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As a medical student pondering your future as a doctor, choosing a specialty is one of the more career-shaping decisions one will confront. The level of patient interaction, work-life balance and the amount of procedural work one aspires to—if any—are all big factors in the decision.

One key to making the decision is to approach it with an open mind.

“Coming into medical school, you might say you want to be a pediatrician, and that's exactly what you do, and that's wonderful,” said Avani Patel, MD, a psychiatry resident at the University of Mississippi Medical Center. “But there's also a possibility that it isn’t what you love at all.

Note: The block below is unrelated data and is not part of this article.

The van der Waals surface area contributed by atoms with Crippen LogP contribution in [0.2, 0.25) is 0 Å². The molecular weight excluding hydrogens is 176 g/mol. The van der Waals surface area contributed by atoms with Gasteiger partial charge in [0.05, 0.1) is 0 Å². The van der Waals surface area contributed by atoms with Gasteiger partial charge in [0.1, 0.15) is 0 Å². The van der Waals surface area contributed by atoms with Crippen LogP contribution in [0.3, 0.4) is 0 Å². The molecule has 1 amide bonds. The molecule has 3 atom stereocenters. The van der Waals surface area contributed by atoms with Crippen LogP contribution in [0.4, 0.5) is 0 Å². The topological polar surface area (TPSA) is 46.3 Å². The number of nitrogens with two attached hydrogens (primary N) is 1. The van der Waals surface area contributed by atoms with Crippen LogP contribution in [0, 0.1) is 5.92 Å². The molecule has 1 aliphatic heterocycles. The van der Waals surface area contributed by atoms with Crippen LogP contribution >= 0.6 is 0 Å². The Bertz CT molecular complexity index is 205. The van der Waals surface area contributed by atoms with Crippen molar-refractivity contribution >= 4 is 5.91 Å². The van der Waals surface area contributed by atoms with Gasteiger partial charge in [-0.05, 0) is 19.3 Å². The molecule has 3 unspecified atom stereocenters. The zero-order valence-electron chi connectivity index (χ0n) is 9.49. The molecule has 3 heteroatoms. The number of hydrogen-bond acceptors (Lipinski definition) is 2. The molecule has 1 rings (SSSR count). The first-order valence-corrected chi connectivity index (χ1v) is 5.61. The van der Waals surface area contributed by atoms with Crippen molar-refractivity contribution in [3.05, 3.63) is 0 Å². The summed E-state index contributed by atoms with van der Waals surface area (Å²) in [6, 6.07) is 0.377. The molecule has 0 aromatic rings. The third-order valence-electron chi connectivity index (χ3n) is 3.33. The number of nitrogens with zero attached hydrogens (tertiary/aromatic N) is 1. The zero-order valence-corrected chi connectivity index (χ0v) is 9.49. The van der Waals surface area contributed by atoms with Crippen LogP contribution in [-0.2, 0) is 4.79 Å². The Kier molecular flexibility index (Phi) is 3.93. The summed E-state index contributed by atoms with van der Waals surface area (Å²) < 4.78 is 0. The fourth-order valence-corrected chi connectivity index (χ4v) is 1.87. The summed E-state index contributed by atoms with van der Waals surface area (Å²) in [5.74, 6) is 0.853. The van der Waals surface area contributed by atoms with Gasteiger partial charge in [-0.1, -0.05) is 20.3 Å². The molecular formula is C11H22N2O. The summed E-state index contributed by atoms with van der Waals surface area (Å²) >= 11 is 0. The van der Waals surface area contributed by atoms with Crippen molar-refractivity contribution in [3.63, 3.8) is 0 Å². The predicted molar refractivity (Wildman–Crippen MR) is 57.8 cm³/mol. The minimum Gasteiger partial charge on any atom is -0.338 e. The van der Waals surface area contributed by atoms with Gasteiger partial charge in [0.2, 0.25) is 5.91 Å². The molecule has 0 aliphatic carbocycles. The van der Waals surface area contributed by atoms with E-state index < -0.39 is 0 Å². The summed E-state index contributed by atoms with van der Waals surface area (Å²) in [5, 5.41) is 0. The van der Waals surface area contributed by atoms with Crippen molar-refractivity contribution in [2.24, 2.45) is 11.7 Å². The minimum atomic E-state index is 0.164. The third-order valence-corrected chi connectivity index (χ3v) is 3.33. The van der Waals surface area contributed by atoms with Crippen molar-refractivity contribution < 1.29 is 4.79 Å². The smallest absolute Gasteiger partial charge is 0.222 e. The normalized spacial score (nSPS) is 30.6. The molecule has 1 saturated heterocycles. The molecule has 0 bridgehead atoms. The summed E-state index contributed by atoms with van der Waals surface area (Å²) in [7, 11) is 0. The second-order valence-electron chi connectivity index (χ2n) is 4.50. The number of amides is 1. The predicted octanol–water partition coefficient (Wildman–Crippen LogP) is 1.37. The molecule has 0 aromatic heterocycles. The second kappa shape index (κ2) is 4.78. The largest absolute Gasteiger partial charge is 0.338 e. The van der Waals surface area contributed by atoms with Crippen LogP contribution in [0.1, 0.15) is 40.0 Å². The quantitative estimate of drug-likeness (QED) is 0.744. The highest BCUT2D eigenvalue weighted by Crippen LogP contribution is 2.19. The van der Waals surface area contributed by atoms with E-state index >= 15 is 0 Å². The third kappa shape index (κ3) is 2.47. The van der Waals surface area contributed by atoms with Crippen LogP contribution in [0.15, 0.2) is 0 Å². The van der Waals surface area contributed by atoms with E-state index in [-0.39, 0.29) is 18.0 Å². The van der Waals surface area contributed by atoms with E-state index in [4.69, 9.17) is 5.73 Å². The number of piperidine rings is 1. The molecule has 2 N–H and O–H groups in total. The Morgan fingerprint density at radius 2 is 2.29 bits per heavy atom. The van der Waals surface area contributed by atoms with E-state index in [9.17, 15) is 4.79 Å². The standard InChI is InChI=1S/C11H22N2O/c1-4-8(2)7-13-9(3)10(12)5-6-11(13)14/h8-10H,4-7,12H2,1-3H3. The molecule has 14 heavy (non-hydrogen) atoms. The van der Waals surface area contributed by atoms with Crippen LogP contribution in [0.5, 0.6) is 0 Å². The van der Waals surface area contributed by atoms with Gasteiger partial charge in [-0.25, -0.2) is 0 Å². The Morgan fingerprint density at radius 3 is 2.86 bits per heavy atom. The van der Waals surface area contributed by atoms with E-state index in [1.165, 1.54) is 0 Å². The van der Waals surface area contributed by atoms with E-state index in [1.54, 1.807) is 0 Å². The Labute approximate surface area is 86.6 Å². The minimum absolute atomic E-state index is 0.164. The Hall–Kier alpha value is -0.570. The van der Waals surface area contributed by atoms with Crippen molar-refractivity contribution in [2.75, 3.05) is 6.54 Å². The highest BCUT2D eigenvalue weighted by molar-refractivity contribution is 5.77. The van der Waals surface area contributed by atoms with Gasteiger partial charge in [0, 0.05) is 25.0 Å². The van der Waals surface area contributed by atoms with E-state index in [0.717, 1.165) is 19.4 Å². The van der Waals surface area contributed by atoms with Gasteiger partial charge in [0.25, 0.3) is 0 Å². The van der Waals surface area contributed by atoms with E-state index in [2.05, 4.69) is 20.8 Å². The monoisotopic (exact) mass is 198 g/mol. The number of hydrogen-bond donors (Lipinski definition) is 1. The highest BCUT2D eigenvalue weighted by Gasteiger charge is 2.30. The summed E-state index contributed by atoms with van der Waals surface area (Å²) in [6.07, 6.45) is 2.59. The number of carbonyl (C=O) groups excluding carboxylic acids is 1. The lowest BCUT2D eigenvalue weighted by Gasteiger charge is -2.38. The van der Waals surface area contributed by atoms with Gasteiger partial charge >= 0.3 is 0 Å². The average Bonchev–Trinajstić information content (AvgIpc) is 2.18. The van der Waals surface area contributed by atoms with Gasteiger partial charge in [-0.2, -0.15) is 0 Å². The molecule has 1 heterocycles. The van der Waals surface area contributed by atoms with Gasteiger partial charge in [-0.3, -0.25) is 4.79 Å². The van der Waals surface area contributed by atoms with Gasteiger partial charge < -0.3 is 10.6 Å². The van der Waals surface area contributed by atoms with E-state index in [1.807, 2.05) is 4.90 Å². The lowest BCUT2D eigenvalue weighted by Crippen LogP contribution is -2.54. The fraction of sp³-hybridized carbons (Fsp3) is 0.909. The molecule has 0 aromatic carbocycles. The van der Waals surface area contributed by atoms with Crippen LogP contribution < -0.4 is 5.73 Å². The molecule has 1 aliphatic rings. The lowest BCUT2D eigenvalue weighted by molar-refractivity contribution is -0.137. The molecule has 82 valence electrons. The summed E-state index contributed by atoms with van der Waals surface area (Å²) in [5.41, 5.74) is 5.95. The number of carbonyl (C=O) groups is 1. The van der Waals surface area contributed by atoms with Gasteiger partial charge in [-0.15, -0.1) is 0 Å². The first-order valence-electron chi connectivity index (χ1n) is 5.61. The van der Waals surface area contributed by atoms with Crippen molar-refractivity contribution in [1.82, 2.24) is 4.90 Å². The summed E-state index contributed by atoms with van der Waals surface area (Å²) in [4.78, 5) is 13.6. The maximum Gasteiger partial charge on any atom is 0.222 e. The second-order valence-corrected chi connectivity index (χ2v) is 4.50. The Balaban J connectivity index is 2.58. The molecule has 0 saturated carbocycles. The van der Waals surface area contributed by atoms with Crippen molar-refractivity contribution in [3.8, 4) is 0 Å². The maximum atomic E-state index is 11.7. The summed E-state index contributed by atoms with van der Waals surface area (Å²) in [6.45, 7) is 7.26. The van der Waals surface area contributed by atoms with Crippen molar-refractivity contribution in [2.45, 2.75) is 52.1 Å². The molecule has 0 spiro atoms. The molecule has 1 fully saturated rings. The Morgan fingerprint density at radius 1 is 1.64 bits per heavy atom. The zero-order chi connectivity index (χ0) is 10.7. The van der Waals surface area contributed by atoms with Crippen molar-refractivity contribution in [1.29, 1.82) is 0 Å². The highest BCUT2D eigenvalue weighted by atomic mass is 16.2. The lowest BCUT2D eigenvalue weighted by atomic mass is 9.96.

“For example, I came in wanting to do something completely procedural, where I would probably hardly speak to patients, and now I've done something the polar opposite, where it's not procedural and I will be talking to patients all the time. So I think those are important questions to ask yourself as you're going through. It's perfectly OK to have a plan but allow yourself to come out of that box because we change. People change, and there’s power in feeling that acceptance.”

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Almost every medical school will offer some sort of housing resources for incoming students. They also are likely to connect you with your soon-to-be classmates for those who may prefer or need to live with roommates.

Whatever your preferred living arrangement, finding a place to live and getting to town in advance of starting school should be priorities.